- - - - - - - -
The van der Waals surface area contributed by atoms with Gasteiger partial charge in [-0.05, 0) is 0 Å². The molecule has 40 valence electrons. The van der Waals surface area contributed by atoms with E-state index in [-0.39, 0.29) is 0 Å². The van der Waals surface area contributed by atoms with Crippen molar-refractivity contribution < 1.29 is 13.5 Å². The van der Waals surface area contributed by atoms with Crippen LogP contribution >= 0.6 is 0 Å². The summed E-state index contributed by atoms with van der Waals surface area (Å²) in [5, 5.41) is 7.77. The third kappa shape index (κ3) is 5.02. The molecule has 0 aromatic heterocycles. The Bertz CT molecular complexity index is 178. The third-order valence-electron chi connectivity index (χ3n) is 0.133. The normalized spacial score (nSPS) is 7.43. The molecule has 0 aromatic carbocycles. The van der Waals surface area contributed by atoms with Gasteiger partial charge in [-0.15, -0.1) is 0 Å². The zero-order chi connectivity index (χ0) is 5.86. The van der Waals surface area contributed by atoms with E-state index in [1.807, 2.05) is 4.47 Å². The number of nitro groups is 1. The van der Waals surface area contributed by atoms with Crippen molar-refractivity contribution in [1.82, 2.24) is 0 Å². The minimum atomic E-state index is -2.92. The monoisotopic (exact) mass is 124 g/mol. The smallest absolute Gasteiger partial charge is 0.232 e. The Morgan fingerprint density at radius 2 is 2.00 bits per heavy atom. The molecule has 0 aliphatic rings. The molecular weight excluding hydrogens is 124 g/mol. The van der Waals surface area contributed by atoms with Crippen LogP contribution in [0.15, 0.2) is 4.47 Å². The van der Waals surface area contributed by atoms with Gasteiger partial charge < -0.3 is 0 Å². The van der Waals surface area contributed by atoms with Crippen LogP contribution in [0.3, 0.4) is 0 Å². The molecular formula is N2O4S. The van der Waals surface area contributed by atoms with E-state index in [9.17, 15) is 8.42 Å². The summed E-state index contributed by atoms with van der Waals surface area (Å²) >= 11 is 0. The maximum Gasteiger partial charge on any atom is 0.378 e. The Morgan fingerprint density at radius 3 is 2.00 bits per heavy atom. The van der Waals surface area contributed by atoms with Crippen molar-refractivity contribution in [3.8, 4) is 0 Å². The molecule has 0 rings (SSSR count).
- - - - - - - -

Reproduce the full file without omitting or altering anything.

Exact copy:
The van der Waals surface area contributed by atoms with Gasteiger partial charge in [-0.05, 0) is 0 Å². The molecule has 40 valence electrons. The van der Waals surface area contributed by atoms with E-state index in [-0.39, 0.29) is 0 Å². The van der Waals surface area contributed by atoms with Crippen molar-refractivity contribution < 1.29 is 13.5 Å². The van der Waals surface area contributed by atoms with Crippen LogP contribution >= 0.6 is 0 Å². The summed E-state index contributed by atoms with van der Waals surface area (Å²) in [5, 5.41) is 7.77. The third kappa shape index (κ3) is 5.02. The molecule has 0 aromatic heterocycles. The Bertz CT molecular complexity index is 178. The third-order valence-electron chi connectivity index (χ3n) is 0.133. The normalized spacial score (nSPS) is 7.43. The molecule has 0 aromatic carbocycles. The van der Waals surface area contributed by atoms with Gasteiger partial charge in [-0.15, -0.1) is 0 Å². The zero-order chi connectivity index (χ0) is 5.86. The van der Waals surface area contributed by atoms with E-state index in [1.807, 2.05) is 4.47 Å². The number of nitro groups is 1. The van der Waals surface area contributed by atoms with Crippen molar-refractivity contribution in [1.82, 2.24) is 0 Å². The minimum atomic E-state index is -2.92. The monoisotopic (exact) mass is 124 g/mol. The smallest absolute Gasteiger partial charge is 0.232 e. The Morgan fingerprint density at radius 2 is 2.00 bits per heavy atom. The molecule has 0 aliphatic rings. The molecular weight excluding hydrogens is 124 g/mol. The van der Waals surface area contributed by atoms with Crippen LogP contribution in [0.15, 0.2) is 4.47 Å². The van der Waals surface area contributed by atoms with Gasteiger partial charge < -0.3 is 0 Å². The van der Waals surface area contributed by atoms with Crippen LogP contribution in [0.3, 0.4) is 0 Å². The molecular formula is N2O4S. The van der Waals surface area contributed by atoms with E-state index in [9.17, 15) is 8.42 Å². The summed E-state index contributed by atoms with van der Waals surface area (Å²) >= 11 is 0. The maximum Gasteiger partial charge on any atom is 0.378 e. The Morgan fingerprint density at radius 3 is 2.00 bits per heavy atom. The van der Waals surface area contributed by atoms with Crippen molar-refractivity contribution in [3.8, 4) is 0 Å². The molecule has 0 rings (SSSR count).